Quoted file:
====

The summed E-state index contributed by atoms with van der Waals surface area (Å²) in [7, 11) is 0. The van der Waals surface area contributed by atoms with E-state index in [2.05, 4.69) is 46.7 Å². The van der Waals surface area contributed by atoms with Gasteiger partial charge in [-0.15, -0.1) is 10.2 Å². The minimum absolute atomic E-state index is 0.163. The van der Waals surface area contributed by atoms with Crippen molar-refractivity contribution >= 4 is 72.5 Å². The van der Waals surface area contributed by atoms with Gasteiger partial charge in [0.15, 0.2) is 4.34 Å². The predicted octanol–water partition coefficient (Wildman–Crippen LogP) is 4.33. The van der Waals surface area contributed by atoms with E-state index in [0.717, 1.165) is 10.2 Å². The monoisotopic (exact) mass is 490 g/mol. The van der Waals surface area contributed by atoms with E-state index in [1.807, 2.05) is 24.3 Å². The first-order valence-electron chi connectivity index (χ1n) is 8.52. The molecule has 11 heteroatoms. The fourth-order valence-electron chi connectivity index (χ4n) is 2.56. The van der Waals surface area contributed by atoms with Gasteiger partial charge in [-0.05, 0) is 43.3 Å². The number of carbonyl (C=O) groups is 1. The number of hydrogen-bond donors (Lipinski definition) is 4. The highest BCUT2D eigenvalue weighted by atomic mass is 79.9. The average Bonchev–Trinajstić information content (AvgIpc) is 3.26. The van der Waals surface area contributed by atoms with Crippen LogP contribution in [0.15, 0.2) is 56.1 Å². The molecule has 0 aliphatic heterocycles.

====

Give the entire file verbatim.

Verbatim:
The summed E-state index contributed by atoms with van der Waals surface area (Å²) in [7, 11) is 0. The van der Waals surface area contributed by atoms with E-state index in [2.05, 4.69) is 46.7 Å². The van der Waals surface area contributed by atoms with Gasteiger partial charge in [-0.15, -0.1) is 10.2 Å². The minimum absolute atomic E-state index is 0.163. The van der Waals surface area contributed by atoms with Crippen molar-refractivity contribution >= 4 is 72.5 Å². The van der Waals surface area contributed by atoms with Gasteiger partial charge in [0.15, 0.2) is 4.34 Å². The predicted octanol–water partition coefficient (Wildman–Crippen LogP) is 4.33. The van der Waals surface area contributed by atoms with E-state index in [0.717, 1.165) is 10.2 Å². The monoisotopic (exact) mass is 490 g/mol. The van der Waals surface area contributed by atoms with E-state index in [1.807, 2.05) is 24.3 Å². The first-order valence-electron chi connectivity index (χ1n) is 8.52. The molecule has 11 heteroatoms. The fourth-order valence-electron chi connectivity index (χ4n) is 2.56. The van der Waals surface area contributed by atoms with Gasteiger partial charge in [-0.05, 0) is 43.3 Å². The number of carbonyl (C=O) groups is 1. The number of hydrogen-bond donors (Lipinski definition) is 4. The highest BCUT2D eigenvalue weighted by atomic mass is 79.9. The average Bonchev–Trinajstić information content (AvgIpc) is 3.26. The van der Waals surface area contributed by atoms with Crippen LogP contribution in [0.15, 0.2) is 56.1 Å². The molecule has 0 aliphatic heterocycles.